Additional features to look for in a middleware ISV's product are out-of-the-box load balancing and a performance-tuning tool. For example, some of DataDirect Technologies' middleware products include the company's Performance Tuning Wizard. Such a tool is also a good indication that the product you're considering is a mature one.

Another performance factor is protocol support. If middleware supports the native communications protocol that a database server understands (for example, SQL Server uses the Tabular Data Stream—TDS— protocol), you won't need to install additional network or data-access libraries on the client. This can make communication between the client and the database more efficient and simplify deployment considerations.

Enterprise-Oriented Features


If you're working with heterogeneous systems, look at middleware products that support linked server technology. Linked server functionality is useful when your applications require an immediate interactive connection between SQL Server 2005 and other database platforms.

The Microsoft Distributed Transaction Coordinator (DTC) provides an object-oriented application programming interface that facilitates transaction processing between distributed Windows 2000 Server Service Pack 1 (SP1) and later platforms. It also lets you configure security administration settings to reduce security risks inherent in distributed network environments.

If you're using SQL Server 2005, make sure that any ISV middleware you're interested in supports all the new SQL Server 2005 features, such as support for the recent T-SQL enhancements, the new XML and varbinary(max) data types, and the new SQL Server 2005 schema. You'll also want to make sure products you are considering support Unicode if you expect both multilingual support and that your applications create character-based data that can be transferred and used between different OSs.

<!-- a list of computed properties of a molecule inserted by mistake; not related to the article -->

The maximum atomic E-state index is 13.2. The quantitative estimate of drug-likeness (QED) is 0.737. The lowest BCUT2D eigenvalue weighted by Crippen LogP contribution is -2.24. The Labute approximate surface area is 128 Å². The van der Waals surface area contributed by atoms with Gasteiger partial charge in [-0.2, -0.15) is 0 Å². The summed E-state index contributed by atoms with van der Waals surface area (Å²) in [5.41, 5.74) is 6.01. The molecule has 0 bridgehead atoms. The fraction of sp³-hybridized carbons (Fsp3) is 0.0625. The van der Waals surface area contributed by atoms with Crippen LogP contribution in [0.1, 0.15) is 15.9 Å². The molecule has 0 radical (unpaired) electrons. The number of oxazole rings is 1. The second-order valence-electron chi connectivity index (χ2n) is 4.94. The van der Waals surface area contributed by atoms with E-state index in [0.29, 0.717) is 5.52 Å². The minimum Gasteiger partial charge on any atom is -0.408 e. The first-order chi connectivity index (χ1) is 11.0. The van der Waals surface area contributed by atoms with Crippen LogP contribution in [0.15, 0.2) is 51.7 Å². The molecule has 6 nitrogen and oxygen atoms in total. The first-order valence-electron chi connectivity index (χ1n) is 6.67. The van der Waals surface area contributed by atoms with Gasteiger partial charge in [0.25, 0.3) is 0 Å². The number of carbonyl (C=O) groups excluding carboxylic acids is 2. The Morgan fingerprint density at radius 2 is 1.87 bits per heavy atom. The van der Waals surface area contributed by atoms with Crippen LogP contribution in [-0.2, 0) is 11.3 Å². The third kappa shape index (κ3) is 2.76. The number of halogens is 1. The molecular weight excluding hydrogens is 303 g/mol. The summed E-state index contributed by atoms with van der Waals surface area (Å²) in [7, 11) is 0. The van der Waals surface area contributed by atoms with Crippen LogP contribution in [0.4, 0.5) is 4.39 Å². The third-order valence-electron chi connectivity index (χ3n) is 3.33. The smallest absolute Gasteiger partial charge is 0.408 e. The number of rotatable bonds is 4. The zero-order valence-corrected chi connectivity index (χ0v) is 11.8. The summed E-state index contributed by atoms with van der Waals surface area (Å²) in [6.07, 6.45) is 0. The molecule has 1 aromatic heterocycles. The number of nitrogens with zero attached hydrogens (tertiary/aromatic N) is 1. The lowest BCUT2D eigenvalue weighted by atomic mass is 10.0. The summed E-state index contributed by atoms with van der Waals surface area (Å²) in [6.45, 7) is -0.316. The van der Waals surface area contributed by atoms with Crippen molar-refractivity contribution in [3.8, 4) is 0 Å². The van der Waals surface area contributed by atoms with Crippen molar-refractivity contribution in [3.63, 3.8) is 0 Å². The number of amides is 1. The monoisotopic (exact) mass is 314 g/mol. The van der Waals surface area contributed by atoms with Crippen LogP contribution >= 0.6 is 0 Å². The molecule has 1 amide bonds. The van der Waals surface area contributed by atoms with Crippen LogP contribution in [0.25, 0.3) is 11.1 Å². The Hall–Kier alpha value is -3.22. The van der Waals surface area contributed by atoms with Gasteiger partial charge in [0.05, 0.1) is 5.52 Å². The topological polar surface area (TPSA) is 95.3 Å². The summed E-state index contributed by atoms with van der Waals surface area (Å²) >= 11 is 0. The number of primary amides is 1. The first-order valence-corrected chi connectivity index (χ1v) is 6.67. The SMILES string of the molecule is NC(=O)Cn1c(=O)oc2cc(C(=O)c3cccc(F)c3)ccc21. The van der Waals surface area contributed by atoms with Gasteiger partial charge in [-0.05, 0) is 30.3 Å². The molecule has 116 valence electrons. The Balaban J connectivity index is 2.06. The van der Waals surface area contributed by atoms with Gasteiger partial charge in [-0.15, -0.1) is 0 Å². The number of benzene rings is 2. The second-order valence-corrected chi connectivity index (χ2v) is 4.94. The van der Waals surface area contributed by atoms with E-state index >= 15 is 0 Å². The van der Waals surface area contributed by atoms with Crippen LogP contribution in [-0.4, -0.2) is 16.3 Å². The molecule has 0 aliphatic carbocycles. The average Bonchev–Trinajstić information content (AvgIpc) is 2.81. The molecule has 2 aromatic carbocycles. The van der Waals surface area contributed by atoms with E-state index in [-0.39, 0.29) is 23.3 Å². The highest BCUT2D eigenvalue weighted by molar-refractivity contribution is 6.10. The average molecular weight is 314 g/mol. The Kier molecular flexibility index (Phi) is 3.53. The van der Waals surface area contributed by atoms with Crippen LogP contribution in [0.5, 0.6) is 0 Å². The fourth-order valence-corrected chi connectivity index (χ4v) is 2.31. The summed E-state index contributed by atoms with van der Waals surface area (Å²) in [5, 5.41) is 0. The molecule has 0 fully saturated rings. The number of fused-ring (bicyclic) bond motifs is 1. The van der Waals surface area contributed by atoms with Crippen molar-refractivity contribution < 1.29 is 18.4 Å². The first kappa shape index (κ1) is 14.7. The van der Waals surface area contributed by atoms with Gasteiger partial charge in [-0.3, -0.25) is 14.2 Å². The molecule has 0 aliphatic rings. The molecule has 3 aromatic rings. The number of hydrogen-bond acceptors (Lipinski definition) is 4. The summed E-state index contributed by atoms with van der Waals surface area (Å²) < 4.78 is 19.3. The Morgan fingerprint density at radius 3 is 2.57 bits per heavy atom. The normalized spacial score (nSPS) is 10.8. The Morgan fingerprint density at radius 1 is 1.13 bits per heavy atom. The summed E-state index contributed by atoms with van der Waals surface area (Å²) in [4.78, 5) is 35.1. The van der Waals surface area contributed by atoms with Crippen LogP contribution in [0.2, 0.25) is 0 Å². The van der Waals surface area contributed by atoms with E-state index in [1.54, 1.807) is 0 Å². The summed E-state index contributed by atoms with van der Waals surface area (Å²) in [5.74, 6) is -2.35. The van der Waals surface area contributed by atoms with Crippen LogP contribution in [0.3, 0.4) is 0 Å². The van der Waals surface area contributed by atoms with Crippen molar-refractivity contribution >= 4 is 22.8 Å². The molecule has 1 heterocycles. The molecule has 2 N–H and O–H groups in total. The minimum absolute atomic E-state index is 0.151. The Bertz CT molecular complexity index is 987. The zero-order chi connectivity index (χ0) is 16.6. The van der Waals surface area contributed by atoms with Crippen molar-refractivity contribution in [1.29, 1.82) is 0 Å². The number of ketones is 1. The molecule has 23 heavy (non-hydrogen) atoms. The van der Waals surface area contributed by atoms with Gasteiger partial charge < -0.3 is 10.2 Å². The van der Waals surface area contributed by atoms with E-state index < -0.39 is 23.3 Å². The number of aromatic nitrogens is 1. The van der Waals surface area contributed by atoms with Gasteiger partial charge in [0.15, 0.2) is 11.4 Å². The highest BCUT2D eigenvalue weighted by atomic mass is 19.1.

Security


If your Windows environment depends on Active Directory (AD) to provide your users secure access to the applications that run on their desktop, make certain that any middleware product you choose supports integration with AD. AD provides a more

secure environment than SQL Server authentication, which uses SQL Server logins and passwords to authenticate users. Windows authentication, supported on Windows Server 2003 Service Pack 1 (SP1) and later, uses Kerberos 5 and NT LAN Manager (NTLM) authentication to verify a user or host identity. If the database server runs on Windows 2000 Server or Windows 2003, it will use Kerberos 5 authentication if AD is running on the server and the client supports Kerberos 5. In all other cases, the database server will use NTLM authentication to validate a network username.

Know Your Needs and Wants


Typically, most organizations purchase ISV SQL Server middleware to gain capabilities, such as heterogeneous database access, that aren't offered by the database server's native middleware. During your middleware-purchase investigation process, examine the vendor documentation and support policy and speak with a few of the vendor's customers, if possible, about their experience with the product. Look for a product that supports your needs, provides good overall performance, is easy to deploy and maintain, and integrates directly into your standard security scheme.The table below lists middleware vendors that sell OLE DB or .NET providers and ODBC and JDBC data-access drivers for SQL Server. You'll notice variances in pricing and supported SQL Server functions between these products; let your decision be guided by the applications you're running and the OSs and platforms on which your back-end databases reside.

See Associated Buyer's Guide